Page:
• smayer97 August 26, 2013, 7:51 pm

    Consider also the CapitalOne Aspire Travel World MasterCard as a serious contender.

    See my latest review of this here:
    http://www.milliondollarjourney.com/top-cash-back-credit-cards-in-canada.htm/comment-page-6#comment-133434

  • Elbyron August 28, 2013, 2:47 pm

    Or better yet, see my full review of Aspire Travel World here: http://www.milliondollarjourney.com/capital-one-aspire-world-mastercard-review.htm

  • Dave November 9, 2013, 8:48 pm

    Thanks for the review, it is an interesting option. I just have to run the numbers.

    To the posters above, I honestly do not care about the fees paid by the merchants, since they recup them in their profits and price their products accordingly. Some small retailers that I know do not accept credit cards and I respect them for their decision. I have no intention to self-sacrifice and subsidize other buyers by paying debit. I am not that nice.

  • Paul Unosawa May 3, 2014, 5:55 pm

    Hey starting July 1st, anyone with this card like I do, will get comprehensive travel insurance (except Cancellation Insurance), good on scotia to keep up with the Infinite card peers.

  • Aida July 11, 2014, 4:22 pm

    I got this card myself, and starting july 1st they added extensive travel insurance as well. So now i benefit from 4% cash back and travel insurance!!! So pleased with the card!!!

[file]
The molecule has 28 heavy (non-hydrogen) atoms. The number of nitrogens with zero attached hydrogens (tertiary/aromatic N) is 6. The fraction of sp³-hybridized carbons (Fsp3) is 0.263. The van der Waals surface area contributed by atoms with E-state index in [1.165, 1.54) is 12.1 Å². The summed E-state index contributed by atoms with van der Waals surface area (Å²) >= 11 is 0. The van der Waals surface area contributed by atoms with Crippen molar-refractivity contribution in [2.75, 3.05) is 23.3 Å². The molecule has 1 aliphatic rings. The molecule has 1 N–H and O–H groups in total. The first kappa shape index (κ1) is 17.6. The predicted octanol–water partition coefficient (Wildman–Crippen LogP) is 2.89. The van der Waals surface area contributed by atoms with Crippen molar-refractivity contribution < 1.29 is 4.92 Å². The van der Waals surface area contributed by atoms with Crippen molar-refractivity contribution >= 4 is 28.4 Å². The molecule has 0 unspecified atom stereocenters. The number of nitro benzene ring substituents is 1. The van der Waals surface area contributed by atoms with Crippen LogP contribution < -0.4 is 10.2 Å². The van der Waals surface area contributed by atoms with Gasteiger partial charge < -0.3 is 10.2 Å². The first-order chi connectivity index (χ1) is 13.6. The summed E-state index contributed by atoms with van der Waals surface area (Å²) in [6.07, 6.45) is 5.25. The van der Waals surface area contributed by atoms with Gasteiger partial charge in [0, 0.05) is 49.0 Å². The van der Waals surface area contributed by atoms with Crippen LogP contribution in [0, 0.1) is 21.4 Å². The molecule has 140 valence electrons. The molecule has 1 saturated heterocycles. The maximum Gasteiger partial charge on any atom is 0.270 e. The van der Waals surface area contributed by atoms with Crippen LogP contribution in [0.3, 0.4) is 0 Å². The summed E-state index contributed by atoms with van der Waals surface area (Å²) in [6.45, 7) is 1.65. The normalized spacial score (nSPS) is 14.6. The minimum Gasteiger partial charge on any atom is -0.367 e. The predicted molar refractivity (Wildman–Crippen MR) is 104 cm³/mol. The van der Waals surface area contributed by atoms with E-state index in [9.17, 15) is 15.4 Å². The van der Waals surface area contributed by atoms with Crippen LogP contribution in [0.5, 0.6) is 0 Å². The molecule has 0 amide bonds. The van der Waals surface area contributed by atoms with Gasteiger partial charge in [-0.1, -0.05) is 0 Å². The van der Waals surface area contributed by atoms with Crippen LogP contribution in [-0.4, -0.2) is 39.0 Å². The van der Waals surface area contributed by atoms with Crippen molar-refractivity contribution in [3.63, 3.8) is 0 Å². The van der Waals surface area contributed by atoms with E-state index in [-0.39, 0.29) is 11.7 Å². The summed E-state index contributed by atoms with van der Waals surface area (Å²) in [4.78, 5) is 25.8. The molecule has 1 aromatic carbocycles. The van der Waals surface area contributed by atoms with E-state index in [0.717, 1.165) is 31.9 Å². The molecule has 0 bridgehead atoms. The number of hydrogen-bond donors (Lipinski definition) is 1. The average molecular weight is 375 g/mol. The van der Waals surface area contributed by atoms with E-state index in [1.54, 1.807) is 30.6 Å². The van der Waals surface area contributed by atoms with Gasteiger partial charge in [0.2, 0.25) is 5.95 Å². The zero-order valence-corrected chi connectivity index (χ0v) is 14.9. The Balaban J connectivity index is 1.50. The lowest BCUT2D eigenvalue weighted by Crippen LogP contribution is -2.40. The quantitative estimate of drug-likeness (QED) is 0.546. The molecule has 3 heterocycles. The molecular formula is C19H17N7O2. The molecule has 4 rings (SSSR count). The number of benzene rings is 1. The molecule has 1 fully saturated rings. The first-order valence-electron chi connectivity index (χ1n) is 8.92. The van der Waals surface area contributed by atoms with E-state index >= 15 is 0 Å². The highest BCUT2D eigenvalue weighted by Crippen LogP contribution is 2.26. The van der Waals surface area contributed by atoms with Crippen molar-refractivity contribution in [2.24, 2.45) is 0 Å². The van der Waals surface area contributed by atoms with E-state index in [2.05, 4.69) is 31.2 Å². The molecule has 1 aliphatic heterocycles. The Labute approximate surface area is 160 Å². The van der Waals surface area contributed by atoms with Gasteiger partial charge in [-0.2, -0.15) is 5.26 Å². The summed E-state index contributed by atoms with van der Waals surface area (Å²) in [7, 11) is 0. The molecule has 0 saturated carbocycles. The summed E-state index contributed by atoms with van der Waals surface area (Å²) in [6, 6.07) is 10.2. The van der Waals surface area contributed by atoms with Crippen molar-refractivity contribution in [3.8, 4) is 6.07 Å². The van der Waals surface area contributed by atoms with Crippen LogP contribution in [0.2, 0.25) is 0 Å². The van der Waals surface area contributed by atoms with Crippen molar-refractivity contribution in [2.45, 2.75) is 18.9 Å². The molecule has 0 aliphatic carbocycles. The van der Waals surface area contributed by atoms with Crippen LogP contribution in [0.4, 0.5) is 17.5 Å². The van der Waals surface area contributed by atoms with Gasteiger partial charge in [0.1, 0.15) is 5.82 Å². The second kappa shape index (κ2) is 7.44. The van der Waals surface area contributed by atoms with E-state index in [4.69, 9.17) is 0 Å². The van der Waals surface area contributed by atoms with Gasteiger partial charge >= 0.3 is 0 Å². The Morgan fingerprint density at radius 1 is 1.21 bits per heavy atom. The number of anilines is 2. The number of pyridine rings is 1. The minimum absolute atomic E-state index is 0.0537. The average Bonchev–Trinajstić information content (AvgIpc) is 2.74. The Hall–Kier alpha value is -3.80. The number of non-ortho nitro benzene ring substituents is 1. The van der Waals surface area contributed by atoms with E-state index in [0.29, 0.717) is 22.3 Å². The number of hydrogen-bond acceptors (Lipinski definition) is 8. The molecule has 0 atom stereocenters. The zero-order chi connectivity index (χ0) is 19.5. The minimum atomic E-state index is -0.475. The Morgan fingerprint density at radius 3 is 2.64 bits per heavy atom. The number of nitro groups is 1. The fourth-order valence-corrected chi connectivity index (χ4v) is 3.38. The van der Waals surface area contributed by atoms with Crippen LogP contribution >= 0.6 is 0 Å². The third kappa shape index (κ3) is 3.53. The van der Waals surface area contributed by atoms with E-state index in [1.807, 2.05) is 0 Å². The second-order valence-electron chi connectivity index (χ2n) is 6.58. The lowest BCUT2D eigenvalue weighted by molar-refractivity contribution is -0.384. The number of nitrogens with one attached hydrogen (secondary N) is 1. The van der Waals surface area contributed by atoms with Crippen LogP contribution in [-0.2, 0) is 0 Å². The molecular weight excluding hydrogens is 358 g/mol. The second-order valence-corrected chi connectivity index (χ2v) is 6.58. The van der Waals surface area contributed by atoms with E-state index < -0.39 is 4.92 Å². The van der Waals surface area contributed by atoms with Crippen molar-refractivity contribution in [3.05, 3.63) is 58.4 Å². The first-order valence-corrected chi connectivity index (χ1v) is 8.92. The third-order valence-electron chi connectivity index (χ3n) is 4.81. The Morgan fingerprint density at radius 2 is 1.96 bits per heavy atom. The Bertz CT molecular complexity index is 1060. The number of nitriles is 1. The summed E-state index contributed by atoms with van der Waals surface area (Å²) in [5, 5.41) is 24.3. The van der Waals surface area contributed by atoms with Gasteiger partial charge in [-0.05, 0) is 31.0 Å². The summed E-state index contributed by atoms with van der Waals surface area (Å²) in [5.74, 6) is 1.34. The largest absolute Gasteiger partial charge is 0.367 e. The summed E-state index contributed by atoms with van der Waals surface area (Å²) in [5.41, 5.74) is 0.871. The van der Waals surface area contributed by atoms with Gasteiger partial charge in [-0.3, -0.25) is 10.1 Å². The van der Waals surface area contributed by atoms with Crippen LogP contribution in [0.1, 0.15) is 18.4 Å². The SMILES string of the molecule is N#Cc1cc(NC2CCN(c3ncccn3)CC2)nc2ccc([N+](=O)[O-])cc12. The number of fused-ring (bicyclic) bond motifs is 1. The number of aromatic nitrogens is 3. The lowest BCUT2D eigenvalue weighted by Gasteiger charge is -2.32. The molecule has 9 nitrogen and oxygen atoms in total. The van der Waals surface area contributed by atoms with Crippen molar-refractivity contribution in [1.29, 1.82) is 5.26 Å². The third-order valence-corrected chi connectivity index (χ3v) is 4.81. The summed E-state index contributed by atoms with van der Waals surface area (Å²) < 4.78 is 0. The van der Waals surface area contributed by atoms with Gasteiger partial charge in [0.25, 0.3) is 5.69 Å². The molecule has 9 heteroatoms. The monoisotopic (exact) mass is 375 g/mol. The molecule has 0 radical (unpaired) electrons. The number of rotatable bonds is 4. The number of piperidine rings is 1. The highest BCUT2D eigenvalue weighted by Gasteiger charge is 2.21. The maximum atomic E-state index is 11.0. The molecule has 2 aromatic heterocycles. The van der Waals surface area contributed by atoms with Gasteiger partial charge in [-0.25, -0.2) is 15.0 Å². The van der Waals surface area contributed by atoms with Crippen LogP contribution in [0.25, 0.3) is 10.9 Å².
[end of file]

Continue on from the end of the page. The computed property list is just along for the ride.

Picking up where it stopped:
• Rob November 19, 2014, 2:20 pm

    Just got my card in the mail last week. I just spent about 30min googling how to sign up for pre-authorized payments from my bank account to pay off this visa each month. I cannot find this info anywhere! Does anyone know if Scotiabank allows this? I have this all setup with my MBNA Smart World and Costco Amex (soon to be discontinued). I find it hard to believe that Scotiabank can’t do this…unless they just don’t want people to pay their bills on time…

  • Dan @ Our Big Fat Wallet November 19, 2014, 9:53 pm

    @Rob I have the scotiabank momentum visa infinite card and I use pre authorized payments. I had to send them a void cheque so the amounts come out each month. I believe there’s a form for this. If not the local scotia branch should be able to help you out

  • A Crock of Schmidt December 4, 2014, 7:04 pm